This part of the Book of the Prophet Isaiah is called the book of consolation because the message that it presents is a message of hope for the future. The events of this part of their history were brought about by the conquering new King of Babylon, Cyrus, and it ushered in a new-found freedom for the people as they would return to Jerusalem and rebuild the Temple there.
The book of consolation is filled with hopeful images and signs of God’s care for his people. This was a time of great opportunity and growth for the people, a time of wonderful promise for them as they continued to trust lovingly in God.
It is significant that this reading comes near the middle of our season of Advent, a time built around promise and fulfillment of God’s promise to take care for his people in their great need.
The four weeks of Advent recapitulate the long awaited fulfillment of the promise that God would send the Messiah to be a source of salvation and reconciliation for the people of Israel. The Messiah whom we Christians identify with Jesus gave himself over in obedience to his Father, the same one who fulfilled the promises he made to the chosen people of the Old Testament.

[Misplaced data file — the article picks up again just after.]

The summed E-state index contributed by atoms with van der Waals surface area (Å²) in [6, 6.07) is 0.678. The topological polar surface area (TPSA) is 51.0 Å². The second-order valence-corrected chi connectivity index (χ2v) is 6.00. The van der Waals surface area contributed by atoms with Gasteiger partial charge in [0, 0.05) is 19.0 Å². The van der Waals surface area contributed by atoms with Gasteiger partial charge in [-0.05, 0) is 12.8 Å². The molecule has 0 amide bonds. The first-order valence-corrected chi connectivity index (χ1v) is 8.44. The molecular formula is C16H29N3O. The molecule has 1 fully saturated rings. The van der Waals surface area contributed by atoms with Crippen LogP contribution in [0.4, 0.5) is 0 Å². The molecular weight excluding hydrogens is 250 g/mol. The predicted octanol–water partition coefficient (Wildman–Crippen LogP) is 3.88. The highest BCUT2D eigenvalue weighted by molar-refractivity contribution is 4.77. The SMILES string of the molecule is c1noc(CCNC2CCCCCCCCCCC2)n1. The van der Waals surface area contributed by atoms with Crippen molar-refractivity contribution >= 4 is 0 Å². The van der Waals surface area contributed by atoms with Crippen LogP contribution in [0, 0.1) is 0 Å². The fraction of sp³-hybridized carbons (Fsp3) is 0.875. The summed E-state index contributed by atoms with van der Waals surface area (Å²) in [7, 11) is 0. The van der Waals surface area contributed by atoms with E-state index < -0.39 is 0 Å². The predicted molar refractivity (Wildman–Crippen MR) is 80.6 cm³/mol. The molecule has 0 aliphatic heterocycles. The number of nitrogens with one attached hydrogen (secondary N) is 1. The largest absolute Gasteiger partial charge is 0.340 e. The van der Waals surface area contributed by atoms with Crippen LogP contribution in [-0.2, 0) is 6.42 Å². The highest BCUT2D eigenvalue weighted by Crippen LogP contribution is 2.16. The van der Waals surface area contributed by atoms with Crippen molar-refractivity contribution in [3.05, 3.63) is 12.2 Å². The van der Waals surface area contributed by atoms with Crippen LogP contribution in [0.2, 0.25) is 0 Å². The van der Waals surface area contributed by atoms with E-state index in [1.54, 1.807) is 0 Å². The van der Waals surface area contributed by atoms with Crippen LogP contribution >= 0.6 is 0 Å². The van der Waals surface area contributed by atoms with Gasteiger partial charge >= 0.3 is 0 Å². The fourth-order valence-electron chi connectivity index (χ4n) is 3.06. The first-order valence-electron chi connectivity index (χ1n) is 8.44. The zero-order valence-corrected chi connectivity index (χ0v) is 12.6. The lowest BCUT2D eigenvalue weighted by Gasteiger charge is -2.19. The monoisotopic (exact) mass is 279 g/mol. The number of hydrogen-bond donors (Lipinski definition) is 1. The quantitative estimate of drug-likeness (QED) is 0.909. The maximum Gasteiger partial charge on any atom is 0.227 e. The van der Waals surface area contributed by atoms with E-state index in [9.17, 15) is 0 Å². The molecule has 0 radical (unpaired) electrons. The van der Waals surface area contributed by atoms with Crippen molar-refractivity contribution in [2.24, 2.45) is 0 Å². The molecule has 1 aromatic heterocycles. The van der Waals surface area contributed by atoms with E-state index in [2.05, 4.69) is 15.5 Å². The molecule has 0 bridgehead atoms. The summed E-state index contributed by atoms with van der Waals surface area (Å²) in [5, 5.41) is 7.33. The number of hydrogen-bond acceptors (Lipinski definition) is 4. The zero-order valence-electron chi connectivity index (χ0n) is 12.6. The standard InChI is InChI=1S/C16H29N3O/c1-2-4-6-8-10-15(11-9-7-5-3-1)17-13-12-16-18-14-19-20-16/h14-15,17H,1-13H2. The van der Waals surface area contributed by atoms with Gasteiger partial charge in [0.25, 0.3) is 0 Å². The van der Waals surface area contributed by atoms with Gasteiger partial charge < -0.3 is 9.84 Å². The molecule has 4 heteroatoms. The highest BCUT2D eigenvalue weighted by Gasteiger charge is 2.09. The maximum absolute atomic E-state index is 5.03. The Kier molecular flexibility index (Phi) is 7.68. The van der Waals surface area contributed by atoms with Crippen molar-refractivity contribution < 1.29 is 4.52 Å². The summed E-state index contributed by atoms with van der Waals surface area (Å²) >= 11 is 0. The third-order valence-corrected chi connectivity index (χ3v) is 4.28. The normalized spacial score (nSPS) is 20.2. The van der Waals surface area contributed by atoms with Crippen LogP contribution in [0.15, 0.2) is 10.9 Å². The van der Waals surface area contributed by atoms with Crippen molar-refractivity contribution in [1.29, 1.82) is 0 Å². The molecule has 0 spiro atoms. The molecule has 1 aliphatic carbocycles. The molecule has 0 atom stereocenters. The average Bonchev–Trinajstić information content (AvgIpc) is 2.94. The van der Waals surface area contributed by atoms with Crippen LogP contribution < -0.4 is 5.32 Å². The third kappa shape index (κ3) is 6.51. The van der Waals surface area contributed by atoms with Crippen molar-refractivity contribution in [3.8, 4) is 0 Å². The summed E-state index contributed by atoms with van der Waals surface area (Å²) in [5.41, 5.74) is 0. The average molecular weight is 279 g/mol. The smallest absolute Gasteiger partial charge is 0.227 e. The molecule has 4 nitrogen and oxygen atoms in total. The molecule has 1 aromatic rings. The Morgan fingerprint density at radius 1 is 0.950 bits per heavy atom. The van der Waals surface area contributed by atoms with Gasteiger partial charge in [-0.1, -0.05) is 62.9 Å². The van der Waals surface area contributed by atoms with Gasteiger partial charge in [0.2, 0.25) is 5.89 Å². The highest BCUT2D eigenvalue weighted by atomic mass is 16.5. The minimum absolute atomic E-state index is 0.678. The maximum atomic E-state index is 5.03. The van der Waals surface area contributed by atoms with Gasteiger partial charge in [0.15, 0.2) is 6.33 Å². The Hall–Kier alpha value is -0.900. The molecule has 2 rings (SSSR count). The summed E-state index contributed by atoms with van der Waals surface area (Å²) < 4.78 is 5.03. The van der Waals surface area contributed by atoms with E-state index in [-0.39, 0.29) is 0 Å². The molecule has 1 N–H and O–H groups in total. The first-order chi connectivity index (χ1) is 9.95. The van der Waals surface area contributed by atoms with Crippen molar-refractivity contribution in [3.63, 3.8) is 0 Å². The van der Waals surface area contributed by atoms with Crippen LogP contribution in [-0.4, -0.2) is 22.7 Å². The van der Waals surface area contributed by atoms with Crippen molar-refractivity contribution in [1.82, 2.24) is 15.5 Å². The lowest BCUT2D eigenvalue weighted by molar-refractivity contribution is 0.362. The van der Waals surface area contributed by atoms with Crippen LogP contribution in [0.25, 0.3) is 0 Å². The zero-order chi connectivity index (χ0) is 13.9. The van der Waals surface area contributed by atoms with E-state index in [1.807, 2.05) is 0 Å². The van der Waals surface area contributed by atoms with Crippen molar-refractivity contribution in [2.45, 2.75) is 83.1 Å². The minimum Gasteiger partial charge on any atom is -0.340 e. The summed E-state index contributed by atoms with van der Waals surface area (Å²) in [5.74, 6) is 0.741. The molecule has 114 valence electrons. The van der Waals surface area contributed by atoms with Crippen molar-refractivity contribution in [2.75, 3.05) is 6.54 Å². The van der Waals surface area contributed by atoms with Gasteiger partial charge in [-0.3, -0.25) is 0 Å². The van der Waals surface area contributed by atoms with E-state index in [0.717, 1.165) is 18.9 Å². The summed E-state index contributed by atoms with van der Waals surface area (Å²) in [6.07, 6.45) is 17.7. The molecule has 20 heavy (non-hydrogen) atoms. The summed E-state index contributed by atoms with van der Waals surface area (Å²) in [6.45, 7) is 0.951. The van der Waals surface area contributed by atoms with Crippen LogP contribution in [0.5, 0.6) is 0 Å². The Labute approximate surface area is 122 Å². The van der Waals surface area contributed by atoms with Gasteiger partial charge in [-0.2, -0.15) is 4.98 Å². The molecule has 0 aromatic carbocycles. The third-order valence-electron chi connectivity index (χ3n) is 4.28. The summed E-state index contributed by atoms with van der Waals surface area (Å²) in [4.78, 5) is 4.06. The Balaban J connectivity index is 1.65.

We are indeed blessed and privileged to be the recipients of God’s favor for us in the person of Jesus whose life, death and resurrection is the ultimate personal source of God’s blessings towards us. That salvation and reconciliation is already our gift from God, but it is continually being worked out in our lives (individually and corporately). We, as the risen Body of Christ in our world today are all beneficiaries of God’s goodness in Jesus
As we await our being finally and fully loved and reconciled with God, we pray with especial gratitude to God who promises and fulfills those promises to us. Let us dedicate ourselves in this season of Advent to those promises as we experience their fulfillment in our lives and the lives of our neighbors.
We might ask ourselves how we are freed from the exiles that invade our lives as the Babylonian captivity invaded our ancestors’ lives. And, as we work out our response to God in our own time, we turn to God who continues to fulfill his promises toward us.
Our reading today helps us to focus properly on the God who saves us and invites us to express our gratitude not just with our words but with our actions for others, particularly those who need it most around us.
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